None of those aspects of my personal life should have interfered with the work I was contracted to do, nor the direction and guidance I was meant to provide to those under my care, but they did. In a big way. No one knew the extent to which I was suffering, and maybe if they did, the experience they had with me would not have been nearly as negative. I would have been better off with some in-office support, too.

Be patient, even after the root of the bitchiness/passive aggressive remarks/micromanaging is understood: Breathe! Take a moment to remember that each of us struggles with one thing or another, despite our best intentions to manage the stress that is inherent to life from time to time. This experience is never a breeze consistently, and having the prowess to sit with that in regard to an annoyance at work can have a powerful impact.

I learned to be patient with those who drove me batty, but not without years of frustration preceding. We don’t have to close with each and every member of the team, but we all have the ability to not get hooked by our emotional reactions. Even during the most blood-boiling interactions with them, we have the opportunity to provide even the smallest degree of understanding.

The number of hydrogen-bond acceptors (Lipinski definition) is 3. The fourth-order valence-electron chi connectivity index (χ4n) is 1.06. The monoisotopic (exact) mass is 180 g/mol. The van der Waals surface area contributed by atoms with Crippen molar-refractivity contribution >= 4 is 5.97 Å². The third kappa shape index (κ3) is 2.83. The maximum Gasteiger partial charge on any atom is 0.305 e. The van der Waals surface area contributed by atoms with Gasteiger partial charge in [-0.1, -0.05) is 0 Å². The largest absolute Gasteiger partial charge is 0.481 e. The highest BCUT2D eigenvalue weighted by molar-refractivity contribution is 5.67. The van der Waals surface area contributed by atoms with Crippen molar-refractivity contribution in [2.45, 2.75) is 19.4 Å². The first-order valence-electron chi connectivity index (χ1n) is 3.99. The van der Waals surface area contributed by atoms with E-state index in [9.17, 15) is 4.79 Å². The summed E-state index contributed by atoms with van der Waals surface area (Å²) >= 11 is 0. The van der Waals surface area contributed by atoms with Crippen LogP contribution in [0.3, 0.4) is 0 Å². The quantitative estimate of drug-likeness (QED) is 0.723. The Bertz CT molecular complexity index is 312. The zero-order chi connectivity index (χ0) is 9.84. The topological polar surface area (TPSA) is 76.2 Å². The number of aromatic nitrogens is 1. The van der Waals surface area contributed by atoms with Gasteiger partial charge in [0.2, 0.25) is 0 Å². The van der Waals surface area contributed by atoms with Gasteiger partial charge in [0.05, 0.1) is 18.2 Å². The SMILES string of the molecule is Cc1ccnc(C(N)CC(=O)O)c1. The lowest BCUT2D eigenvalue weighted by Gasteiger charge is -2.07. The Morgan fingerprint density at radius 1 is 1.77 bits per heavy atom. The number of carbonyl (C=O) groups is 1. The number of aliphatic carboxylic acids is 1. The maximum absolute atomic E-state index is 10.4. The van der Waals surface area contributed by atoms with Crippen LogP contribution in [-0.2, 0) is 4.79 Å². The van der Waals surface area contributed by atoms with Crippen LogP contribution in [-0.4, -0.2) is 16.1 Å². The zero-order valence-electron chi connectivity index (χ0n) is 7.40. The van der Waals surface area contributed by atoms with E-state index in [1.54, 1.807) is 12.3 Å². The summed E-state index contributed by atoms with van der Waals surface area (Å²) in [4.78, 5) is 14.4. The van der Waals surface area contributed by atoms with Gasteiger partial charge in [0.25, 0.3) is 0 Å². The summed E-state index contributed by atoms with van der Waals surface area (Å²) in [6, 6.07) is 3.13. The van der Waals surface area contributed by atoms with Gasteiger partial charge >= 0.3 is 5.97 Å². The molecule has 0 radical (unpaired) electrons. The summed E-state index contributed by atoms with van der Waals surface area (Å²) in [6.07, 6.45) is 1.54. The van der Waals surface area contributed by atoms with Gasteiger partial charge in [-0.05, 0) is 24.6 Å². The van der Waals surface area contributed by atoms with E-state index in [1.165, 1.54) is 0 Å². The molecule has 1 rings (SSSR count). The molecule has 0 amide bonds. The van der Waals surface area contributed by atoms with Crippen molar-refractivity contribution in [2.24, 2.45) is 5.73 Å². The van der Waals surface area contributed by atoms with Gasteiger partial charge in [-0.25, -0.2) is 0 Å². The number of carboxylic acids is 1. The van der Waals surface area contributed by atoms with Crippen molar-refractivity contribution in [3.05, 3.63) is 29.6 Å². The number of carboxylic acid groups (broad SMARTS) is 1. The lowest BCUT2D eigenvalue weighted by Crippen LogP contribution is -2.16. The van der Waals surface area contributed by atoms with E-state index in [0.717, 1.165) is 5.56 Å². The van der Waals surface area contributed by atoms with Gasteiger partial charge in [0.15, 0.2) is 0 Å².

We have the privilege to create lasting meaningful relationships with those who enter our lives, whether that entrance is graceful and calm or forceful and chaotic. There is no need to be best of friends with every new warm body, but understanding and accepting that we are all here, together doing this life thing is pertinent to enjoying the experience.

Being a bitchy passive aggressive micromanaging mentor at the office only established a reciprocal scene that took much longer than needed to fully comprehend and then accept and work through. So my suggestion to those dreading the walk into the office today because of that one co-worker?

Be open to connections, be willing to dig deeper in those interactions, and remember, above all else, to breathe.

 

Love elephant and want to go steady?

Sign up for our (curated) daily and weekly newsletters!

Editor: Rachel Nussbaum

Photo: elephant archives

Read 2 Comments and Reply
X

Read 2 comments and reply

Top Contributors Latest

Melissa Horton  |  Contribution: 4,000